Suggestion: Eliminate the use of JavaScript wherever possible, secure WordPress with the help of a good security team, and check app permissions to make sure they aren’t too broad.

4. Your Server

Is your server properly patched, “jailed” or “partitioned” and up to date? Does it have a good load balancer and can it handle a DDOS, or denial of service attack? What about a penetration attack?

One way someone can affect your rankings is to just keep you offline. Keep your site away from Google’s spider and the spider thinks your site isn’t there. It doesn’t take very long for Google to drop your site a few position points once it determines it no longer exists or may be offline.

In the case of a penetration attack, what if someone gets sensitive data? Can your company handle the expense, the press, the cost of reputation management if they have a database breach? There is no substituting here for an excellent system administration team.

Suggestion: Make sure you have a top notch sys admin team watching your stuff!

5. The Cloud

No need to worry about servers, you’ve gone to the cloud, right? Don’t be so sure. It depends who is watching your cloud, and if you’re a mom and pop vs. an eBay or Bank of America.

Most people think hacking attacks are all about computer system issues, but hacking can be a physical breach into your server location and a removal of those servers. I know of one travel tour company here in Las Vegas years ago that had that very thing happen, came into work one day and all their servers and computers were gone. Hacking isn’t just about hacking in through the data lines.

However, that aside, is the cloud safer? Well, if you believe the hackers, some of whom are considered the best in the world, not one told me your data is safer in a cloud than on your own server. Plus, the challenge of a cloud is much more enticing – more data!

Now, this is not to say there are no safe clouds, but since investing in a cloud is seemingly, inherently less safe, so you must do moredue diligence when it comes to who you allow to host your cloud served data. Make sure it has physical and digital security, back-ups, up-time, and updated server configurations.

Suggestion: Check out your cloud services. Vet them completely or hire your own team.

The Damage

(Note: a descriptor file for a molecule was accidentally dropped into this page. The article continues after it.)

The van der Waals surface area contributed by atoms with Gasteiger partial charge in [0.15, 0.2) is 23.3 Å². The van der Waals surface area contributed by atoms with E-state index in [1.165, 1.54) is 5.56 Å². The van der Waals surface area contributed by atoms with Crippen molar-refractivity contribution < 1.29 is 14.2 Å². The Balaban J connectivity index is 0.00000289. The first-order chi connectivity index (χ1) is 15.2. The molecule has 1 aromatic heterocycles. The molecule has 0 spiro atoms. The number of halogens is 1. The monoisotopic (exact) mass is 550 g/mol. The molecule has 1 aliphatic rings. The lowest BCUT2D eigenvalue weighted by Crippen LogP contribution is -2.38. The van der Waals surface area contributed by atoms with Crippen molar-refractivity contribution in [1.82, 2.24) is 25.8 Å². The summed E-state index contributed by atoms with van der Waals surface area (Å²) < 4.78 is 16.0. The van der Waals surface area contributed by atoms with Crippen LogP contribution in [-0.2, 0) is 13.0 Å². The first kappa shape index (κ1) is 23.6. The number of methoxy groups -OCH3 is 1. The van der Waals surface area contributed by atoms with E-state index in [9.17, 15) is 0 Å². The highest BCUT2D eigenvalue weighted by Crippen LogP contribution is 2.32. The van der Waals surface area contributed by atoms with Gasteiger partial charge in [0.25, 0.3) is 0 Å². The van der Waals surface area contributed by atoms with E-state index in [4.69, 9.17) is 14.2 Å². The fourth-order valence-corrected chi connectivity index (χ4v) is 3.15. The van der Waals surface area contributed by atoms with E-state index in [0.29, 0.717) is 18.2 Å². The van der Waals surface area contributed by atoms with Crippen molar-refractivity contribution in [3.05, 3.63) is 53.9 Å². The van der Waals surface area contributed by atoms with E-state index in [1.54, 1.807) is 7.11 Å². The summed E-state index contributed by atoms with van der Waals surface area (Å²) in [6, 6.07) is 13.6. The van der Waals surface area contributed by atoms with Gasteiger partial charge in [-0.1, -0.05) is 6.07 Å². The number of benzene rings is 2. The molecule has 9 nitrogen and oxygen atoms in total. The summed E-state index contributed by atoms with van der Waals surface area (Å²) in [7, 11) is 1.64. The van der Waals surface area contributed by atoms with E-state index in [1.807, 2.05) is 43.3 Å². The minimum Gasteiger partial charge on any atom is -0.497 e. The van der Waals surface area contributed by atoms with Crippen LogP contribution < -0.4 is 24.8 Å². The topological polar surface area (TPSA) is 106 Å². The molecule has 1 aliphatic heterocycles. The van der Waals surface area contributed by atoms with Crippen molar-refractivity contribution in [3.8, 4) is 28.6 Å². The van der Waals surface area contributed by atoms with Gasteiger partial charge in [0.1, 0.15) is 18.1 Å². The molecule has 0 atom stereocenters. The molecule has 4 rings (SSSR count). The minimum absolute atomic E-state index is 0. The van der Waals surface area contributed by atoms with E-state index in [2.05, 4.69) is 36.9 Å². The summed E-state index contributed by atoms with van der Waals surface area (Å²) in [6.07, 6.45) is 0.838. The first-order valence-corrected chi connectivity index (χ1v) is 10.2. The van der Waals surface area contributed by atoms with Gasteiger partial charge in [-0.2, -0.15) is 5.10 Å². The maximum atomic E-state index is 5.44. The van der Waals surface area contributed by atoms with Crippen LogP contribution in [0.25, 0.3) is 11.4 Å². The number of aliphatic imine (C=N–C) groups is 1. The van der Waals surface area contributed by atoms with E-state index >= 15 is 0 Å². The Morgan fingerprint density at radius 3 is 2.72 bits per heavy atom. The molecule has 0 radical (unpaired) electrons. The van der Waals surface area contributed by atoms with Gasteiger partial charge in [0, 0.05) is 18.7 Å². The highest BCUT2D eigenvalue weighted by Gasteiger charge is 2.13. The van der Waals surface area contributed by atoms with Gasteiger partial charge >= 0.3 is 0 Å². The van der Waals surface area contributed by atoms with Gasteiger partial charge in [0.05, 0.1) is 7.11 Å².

All of these black hat/hacking techniques and vulnerabilities can affect your website rankings, site traffic, and conversions. The simple hacks can take a site with a number one ranking to where it can no longer be found on Google (and yes Bing/Yahoo). How? Here are some examples.

  • Insecure JavaScript can be a hacker’s dream and turn your website into a virtual playground.
  • XSS can be used to inject malware into your site, so that Google lowers your rankings. Why? Your site is deemed dangerous to visit and you may not notice for weeks.
  • Someone can hack your links, make it look like they come from a bad neighborhood, and down your website goes.
  • You can get proxy hacked, a hack so brutal your site can disappear overnight. I won’t mention the details here, just remember if you get the idea to try it you can wind up in jail for doing so.
  • An attacker can put their Social Security number on your site with a number of these techniques and report to Google that your top ranked page has personal data on it. Bye-bye.

There are a million more ways someone can damage your site, all with hacking techniques. I won’t go into any more detail and give anyone any more ideas, as by now I am sure you have the concept.

If you want more examples, look through the Google Help Forums. You’ll see many website owners wondering what happened to their site, where it went, how it disappeared. My guess is many of these experienced some type of hack attack that they aren’t properly educated enough to discover.

And the server issues can mean complete loss of data, hours or days of downtime, and complete turn and burn of the business at hand.

What’s An SEO To Do?

Do you need to become a hacker to understand? Read Dark Reading and take InfoSec training courses to take action? No, but to not understand any of the concepts behind a site hack, to not understand the risks and vulnerabilities of your client’s attack surface (i.e., how vulnerable they are) is to be left standing in the rain without an umbrella. You just need to know enough, so you know what to watch for and how to control the damage if it happens to you.

If you’ve read this and are thinking, “Oh my gosh my site has been attacked,” contact me and I can refer you to proper security professionals who can help.

Related reading

Using Python to recover SEO site traffic (Part three)
how to make SEO-friendly Javascript websites
Complete guide to Google Search Console